Rush This work has been published in the Teen Ink monthly print magazine.

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   Rush

by A. D., Meriden, CT

At six every night the house is a zoo. Your mother screams from under a stew lid, "Set the table, wash you hands, get the drinks, soup's on. Bring the salt, where's the pepper? Get the napkins, hurry!" You finally sit down and stuff your face. You talk about everyone's day, occasionally there is an argument or two. This was a usual scene, yesterday. Today more often than not you stop at Mickey D's, get a hamburger, lettuce, tomato, fries, a soft drink - five bucks - a quick fix - you're gone. No hassle. No Meaning.

Spend a day in a field amidst dandelions, violets, wild orchids, and buttercups. The sun is along your back. You waste the whole day thinking about your loved one. Totally wasting it, yesterday. Today, however, it is no big deal. In your local supermarket just pick up your toilet paper and grab what you need: roses, carnations, daffodils, etc. - five bucks - a quick fix - you're gone. No hassle. No Meaning.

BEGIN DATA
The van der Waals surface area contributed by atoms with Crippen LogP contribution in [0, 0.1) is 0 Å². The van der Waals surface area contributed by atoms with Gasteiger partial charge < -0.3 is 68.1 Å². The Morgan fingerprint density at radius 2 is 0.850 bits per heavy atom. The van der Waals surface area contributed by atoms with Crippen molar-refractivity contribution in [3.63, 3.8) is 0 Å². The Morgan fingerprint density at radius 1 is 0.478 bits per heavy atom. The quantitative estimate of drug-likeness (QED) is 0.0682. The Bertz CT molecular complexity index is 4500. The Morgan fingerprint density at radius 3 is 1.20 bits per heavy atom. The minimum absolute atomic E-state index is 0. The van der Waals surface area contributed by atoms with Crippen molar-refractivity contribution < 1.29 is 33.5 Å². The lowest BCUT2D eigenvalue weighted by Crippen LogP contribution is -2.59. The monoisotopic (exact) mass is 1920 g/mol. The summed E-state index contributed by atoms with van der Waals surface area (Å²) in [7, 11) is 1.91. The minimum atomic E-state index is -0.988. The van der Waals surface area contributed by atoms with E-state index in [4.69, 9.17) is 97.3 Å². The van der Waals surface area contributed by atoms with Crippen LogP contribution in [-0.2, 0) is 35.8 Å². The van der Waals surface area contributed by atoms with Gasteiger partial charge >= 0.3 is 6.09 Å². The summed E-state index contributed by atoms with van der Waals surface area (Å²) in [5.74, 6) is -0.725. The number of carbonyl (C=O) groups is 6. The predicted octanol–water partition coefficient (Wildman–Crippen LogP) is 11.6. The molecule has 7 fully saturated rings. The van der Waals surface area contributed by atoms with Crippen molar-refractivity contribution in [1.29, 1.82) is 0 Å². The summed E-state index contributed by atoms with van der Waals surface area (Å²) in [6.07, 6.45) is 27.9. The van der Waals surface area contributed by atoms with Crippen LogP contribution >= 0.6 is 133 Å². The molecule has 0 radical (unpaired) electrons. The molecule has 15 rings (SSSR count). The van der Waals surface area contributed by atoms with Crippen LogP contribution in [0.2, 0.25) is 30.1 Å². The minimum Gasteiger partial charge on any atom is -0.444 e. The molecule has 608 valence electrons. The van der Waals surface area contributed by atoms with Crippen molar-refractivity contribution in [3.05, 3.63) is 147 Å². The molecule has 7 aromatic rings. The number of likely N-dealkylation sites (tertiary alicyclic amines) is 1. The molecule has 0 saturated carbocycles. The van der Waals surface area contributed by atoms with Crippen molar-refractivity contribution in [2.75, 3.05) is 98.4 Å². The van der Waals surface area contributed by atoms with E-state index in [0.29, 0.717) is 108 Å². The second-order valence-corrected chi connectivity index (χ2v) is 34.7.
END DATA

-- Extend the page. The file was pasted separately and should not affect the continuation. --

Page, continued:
Ding-dong you're nervous, your palms sweat; her father answers the door and the interrogation begins. He asks, "What do you want to do for a living? Where does your father work? How are you doing in school? What is the meaning of life?" You answer to the best of your ability, though the last question he answers for you. "There will be no meaning to your life if my daughter is not home by ten. Trust me." Your date finally comes down the stairs and you are off. You take a walk in the park hand in hand; you both talk about everything under the night's sky. Dates went something like that yesterday. A far more familiar scenario today would be: You in your beat-up old station wagon drive up to the girl's house. You beep the horn and wait for your date to scramble out the front door. For the night you could see a movie (probably pointless, if you pay attention) with a bucket of greasy popcorn - ten bucks - a quick fix (for some more than others) - you're gone. No hassle. No Meaning.

We value things that are difficult, things that come easily are replaceable. I am not griping about "the good old days, the yesterdays," I'm not. Things were easily more meaningful to our parents and grandparents simply because they did not have the hindrance of technology. An obstacle you and I have to overcome if we care. For if we don't, our lives will be expendable, replaceable and without meaning. A single grain of sand like the trillion others caught in the rush of the tide.


This work has been published in the Teen Ink monthly print magazine. This piece has been published in Teen Ink’s monthly print magazine.






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